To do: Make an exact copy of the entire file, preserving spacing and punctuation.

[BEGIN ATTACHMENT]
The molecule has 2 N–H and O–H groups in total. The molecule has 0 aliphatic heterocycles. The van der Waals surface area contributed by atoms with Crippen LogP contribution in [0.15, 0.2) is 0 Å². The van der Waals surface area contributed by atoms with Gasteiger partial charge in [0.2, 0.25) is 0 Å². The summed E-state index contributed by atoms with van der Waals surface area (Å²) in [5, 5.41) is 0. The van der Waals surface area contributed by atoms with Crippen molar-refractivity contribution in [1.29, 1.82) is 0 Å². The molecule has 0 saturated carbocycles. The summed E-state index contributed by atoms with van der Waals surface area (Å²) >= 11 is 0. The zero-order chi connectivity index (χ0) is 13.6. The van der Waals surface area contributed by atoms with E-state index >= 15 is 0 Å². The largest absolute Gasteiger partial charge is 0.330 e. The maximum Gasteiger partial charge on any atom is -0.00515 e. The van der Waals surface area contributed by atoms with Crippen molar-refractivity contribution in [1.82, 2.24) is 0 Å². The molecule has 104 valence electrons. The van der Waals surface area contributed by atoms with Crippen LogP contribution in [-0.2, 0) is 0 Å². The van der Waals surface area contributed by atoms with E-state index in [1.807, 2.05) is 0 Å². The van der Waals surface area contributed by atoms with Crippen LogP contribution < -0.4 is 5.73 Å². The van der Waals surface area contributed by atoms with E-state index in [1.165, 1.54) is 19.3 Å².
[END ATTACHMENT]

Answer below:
The molecule has 2 N–H and O–H groups in total. The molecule has 0 aliphatic heterocycles. The van der Waals surface area contributed by atoms with Crippen LogP contribution in [0.15, 0.2) is 0 Å². The van der Waals surface area contributed by atoms with Gasteiger partial charge in [0.2, 0.25) is 0 Å². The summed E-state index contributed by atoms with van der Waals surface area (Å²) in [5, 5.41) is 0. The van der Waals surface area contributed by atoms with Crippen molar-refractivity contribution in [1.29, 1.82) is 0 Å². The molecule has 0 saturated carbocycles. The summed E-state index contributed by atoms with van der Waals surface area (Å²) >= 11 is 0. The zero-order chi connectivity index (χ0) is 13.6. The van der Waals surface area contributed by atoms with E-state index >= 15 is 0 Å². The largest absolute Gasteiger partial charge is 0.330 e. The maximum Gasteiger partial charge on any atom is -0.00515 e. The van der Waals surface area contributed by atoms with Crippen molar-refractivity contribution in [1.82, 2.24) is 0 Å². The molecule has 104 valence electrons. The van der Waals surface area contributed by atoms with Crippen LogP contribution in [-0.2, 0) is 0 Å². The van der Waals surface area contributed by atoms with E-state index in [1.807, 2.05) is 0 Å². The van der Waals surface area contributed by atoms with Crippen LogP contribution < -0.4 is 5.73 Å². The van der Waals surface area contributed by atoms with E-state index in [1.165, 1.54) is 19.3 Å².